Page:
ON THE SCENE: Building a diverse staff in the North Country
The National Council of Nonprofits is currently urging nonprofits to consider how they can apply their often-stated values of diversity, equity and inclusion in their daily operations, including board makeup, staff diversity and the services they provide. Doing so, they believe nonprofits will reap the benefits of increased outcomes in direct services, capacity building and in the public sphere.
The Council’s push for increasing diversity in nonprofit management and programming did not start with the public’s shock of witnessing George Floyd’s 8-minute slow death on social media and press on May 25, 2020. However, there is no question that it and other recent brutal assaults have heightened the urgency to expand opportunities within the nonprofit sector.
In 2016, the Independent Sector published an article by Monisha Kapila, Ericka Hines and Martha Searby: “Why Diversity, Equity, and Inclusion Matter.” Their research demonstrated that while many nonprofits articulate their support for DEI, it’s not translating into their boards and staff’s makeup, nor are their services reaching diverse audiences.
They highlight four core reasons why nonprofits should be more aggressive in achieving the ideals they articulate. The first is their core value that all people matter — that given the opportunity and means, often marginalized people could positively contribute to society resulting in an improved quality of life for all. Second is the economic benefit if all people can take advantage of their talents and potential. The third is that society’s becoming more diverse, and thus, nonprofit organizations and institutions should reflect that diversity. Fourth is that diverse leadership leads to better outcomes.
For nonprofits based in rural areas like the Adirondacks, diversifying their staff is not easy with a population base that’s 95% white. We’re not alone. According to the last census, 78% of rural America is white and aging and shrinking as young people move to urban areas. The good news is that nonprofits have a strong track record in attracting younger adults to their staff. According to Project Management Institute research, most are raised in diverse cultures and value inclusion; likely, their value-based missions will also be attractive to Millennials and Generation Z.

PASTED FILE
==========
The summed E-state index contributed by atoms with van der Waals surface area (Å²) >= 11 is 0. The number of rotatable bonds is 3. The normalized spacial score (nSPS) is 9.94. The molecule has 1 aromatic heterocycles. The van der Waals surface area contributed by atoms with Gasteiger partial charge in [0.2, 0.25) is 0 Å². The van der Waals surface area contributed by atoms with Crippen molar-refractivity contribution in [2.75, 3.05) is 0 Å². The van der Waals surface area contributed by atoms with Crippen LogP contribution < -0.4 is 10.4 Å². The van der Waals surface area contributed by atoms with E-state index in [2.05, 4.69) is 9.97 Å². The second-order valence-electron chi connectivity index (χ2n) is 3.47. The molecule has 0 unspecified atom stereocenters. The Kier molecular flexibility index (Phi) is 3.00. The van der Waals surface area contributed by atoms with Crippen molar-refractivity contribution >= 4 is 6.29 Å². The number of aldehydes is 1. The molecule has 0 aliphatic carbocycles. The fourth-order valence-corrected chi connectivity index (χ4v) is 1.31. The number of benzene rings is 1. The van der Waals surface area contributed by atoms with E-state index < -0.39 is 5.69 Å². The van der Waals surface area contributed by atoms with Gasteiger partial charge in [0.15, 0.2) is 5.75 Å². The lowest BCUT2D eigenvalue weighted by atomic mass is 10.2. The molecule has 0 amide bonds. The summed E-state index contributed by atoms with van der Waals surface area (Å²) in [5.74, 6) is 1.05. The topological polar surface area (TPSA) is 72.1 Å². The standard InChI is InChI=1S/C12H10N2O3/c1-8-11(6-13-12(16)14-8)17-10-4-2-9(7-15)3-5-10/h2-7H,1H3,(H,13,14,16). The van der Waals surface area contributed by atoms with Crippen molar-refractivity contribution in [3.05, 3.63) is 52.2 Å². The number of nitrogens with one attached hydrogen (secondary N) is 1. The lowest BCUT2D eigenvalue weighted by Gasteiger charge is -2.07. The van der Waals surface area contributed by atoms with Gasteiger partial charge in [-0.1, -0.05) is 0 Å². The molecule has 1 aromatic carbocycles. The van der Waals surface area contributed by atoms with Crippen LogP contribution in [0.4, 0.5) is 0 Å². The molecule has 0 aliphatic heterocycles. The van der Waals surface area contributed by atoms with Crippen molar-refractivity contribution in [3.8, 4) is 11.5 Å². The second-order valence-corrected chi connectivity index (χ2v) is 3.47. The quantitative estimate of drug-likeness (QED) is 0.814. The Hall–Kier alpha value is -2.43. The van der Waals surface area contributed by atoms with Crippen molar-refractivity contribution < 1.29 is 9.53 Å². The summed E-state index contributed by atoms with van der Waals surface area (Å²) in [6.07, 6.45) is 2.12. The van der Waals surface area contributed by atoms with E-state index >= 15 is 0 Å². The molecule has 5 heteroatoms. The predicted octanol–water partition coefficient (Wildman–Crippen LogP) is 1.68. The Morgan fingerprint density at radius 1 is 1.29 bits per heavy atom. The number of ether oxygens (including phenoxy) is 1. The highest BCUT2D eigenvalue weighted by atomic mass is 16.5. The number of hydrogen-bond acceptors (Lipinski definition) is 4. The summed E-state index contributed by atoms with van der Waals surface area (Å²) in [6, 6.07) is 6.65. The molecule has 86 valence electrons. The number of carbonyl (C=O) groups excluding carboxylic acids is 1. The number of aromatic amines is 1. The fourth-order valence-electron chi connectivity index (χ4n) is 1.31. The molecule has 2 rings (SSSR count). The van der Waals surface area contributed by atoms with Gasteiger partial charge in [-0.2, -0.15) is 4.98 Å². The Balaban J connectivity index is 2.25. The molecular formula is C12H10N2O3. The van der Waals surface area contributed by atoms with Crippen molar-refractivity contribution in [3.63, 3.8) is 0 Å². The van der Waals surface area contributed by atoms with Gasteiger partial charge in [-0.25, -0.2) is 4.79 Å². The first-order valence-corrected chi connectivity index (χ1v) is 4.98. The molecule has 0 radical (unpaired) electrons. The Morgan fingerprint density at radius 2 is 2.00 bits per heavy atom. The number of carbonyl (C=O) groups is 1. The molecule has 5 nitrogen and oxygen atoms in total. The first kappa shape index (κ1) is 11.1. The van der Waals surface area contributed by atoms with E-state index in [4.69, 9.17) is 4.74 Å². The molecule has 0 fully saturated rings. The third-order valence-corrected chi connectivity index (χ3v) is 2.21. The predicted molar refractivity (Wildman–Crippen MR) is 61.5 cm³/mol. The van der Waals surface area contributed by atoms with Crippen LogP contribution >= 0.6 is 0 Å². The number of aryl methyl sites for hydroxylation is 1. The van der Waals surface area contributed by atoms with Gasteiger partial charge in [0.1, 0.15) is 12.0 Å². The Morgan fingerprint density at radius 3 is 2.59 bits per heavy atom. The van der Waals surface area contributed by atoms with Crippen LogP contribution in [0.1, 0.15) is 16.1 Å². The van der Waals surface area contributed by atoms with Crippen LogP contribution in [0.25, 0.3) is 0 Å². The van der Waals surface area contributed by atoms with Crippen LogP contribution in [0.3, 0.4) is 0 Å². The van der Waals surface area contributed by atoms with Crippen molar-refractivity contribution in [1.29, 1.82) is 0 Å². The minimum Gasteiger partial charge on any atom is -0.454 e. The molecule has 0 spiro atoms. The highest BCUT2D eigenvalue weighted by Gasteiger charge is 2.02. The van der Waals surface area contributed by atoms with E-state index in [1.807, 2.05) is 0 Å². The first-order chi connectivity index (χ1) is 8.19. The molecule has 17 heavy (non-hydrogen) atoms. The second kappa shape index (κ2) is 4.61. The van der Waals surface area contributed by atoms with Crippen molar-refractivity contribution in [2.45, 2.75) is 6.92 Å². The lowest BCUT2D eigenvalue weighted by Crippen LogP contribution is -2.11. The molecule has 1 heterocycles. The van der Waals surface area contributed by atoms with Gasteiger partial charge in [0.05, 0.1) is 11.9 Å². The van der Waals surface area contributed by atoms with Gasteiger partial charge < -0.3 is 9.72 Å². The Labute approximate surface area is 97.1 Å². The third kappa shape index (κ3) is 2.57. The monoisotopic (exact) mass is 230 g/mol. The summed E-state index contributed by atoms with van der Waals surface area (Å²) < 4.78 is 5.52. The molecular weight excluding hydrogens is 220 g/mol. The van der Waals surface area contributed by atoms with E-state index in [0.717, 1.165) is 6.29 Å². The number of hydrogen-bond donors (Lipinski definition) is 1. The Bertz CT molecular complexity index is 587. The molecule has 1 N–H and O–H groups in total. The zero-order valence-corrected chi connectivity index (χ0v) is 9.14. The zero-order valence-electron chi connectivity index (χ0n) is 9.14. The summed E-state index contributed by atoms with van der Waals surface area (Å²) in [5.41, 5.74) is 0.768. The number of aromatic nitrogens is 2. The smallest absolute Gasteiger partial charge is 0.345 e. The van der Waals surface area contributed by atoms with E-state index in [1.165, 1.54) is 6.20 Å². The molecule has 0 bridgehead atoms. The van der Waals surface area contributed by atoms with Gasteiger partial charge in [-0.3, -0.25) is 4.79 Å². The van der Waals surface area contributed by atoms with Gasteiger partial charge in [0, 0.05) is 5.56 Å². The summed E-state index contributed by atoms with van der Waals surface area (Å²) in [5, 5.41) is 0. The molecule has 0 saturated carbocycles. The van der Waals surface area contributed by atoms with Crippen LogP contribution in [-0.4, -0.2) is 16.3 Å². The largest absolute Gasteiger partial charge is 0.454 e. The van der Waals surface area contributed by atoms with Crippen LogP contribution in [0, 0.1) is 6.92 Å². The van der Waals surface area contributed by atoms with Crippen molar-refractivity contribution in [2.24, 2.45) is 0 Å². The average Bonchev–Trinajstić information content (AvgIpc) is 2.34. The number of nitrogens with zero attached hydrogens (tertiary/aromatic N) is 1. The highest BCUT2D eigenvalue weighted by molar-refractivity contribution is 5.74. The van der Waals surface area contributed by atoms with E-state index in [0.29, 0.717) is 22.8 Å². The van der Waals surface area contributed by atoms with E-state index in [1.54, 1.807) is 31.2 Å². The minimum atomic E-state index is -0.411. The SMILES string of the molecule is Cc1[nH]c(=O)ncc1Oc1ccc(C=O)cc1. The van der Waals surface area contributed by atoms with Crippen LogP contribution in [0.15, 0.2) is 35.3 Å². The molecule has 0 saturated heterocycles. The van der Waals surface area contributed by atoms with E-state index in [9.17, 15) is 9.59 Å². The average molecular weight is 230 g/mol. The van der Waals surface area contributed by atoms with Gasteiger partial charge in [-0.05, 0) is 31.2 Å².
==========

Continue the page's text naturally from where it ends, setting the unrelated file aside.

As a means of assisting regional nonprofits diversify their staff, on Thursday, Feb. 18, the Adirondack Foundation, host of the Adirondack Nonprofit Network, arranged a workshop on Recruiting a Diverse Workforce led by Cindy Rodriguez, co-founder of Adirondack Diversity Solutions. The goal was to provide a forum for discussing the challenges and opportunities through identifying strategies and tangible takeaways that local organizations can employ.
“In the early days of the foundation, we were not able to give out a lot of grants,” said Cali Brooks, president and CEO of the Adirondack Foundation. “So we saw technical assistance, capacity building, as something we could do and facilitate. As we grew, the technical assistance remained critical and vital as we began building a network of organizations that are stronger together than they could ever be independently.”
The workshop on building a diverse workforce is an example of the Foundation’s capacity-building sessions and, as is often the case, a broad mix of large and small nonprofits from across the Adirondack Park attended.
Rodriguez began by identifying various job-posting websites like Handshake and Indeed that Millennials and Generation Z from diverse backgrounds seek work. She then shifted into how to craft job postings which included what to say and what not to say. She noted that posting compensation is recommended and being clear about the scope of the job and expectations. As young people are value-driven, they will want to know the larger picture — what your agency is seeking to accomplish.